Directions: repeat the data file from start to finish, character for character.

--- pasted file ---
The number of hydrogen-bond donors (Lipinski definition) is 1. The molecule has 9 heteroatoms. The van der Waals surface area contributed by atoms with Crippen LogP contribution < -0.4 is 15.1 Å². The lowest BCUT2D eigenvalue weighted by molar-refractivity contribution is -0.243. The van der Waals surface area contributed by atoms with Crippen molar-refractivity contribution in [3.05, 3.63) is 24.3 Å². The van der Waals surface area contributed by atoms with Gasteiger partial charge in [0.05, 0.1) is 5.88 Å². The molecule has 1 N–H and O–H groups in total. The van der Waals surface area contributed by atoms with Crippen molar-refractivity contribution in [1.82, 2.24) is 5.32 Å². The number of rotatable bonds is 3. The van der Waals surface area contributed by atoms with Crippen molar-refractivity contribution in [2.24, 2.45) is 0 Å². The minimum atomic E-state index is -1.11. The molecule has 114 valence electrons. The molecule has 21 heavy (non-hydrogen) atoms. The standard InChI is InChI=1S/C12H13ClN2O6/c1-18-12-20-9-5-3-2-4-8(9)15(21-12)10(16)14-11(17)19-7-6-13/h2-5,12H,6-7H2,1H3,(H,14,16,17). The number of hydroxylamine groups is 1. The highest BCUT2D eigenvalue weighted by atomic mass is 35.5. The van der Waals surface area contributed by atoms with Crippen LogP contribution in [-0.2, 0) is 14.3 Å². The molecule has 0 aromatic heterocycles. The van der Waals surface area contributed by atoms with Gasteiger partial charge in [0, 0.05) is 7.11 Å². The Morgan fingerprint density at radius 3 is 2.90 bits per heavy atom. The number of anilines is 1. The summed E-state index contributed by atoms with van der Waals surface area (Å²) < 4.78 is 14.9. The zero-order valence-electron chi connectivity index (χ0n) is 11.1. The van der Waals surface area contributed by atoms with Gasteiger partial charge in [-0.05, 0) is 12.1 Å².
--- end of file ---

The number of hydrogen-bond donors (Lipinski definition) is 1. The molecule has 9 heteroatoms. The van der Waals surface area contributed by atoms with Crippen LogP contribution < -0.4 is 15.1 Å². The lowest BCUT2D eigenvalue weighted by molar-refractivity contribution is -0.243. The van der Waals surface area contributed by atoms with Crippen molar-refractivity contribution in [3.05, 3.63) is 24.3 Å². The van der Waals surface area contributed by atoms with Gasteiger partial charge in [0.05, 0.1) is 5.88 Å². The molecule has 1 N–H and O–H groups in total. The van der Waals surface area contributed by atoms with Crippen molar-refractivity contribution in [1.82, 2.24) is 5.32 Å². The number of rotatable bonds is 3. The van der Waals surface area contributed by atoms with Crippen molar-refractivity contribution in [2.24, 2.45) is 0 Å². The minimum atomic E-state index is -1.11. The molecule has 114 valence electrons. The molecule has 21 heavy (non-hydrogen) atoms. The standard InChI is InChI=1S/C12H13ClN2O6/c1-18-12-20-9-5-3-2-4-8(9)15(21-12)10(16)14-11(17)19-7-6-13/h2-5,12H,6-7H2,1H3,(H,14,16,17). The number of hydroxylamine groups is 1. The highest BCUT2D eigenvalue weighted by atomic mass is 35.5. The van der Waals surface area contributed by atoms with Crippen LogP contribution in [-0.2, 0) is 14.3 Å². The molecule has 0 aromatic heterocycles. The van der Waals surface area contributed by atoms with Gasteiger partial charge in [0, 0.05) is 7.11 Å². The Morgan fingerprint density at radius 3 is 2.90 bits per heavy atom. The number of anilines is 1. The summed E-state index contributed by atoms with van der Waals surface area (Å²) < 4.78 is 14.9. The zero-order valence-electron chi connectivity index (χ0n) is 11.1. The van der Waals surface area contributed by atoms with Gasteiger partial charge in [-0.05, 0) is 12.1 Å².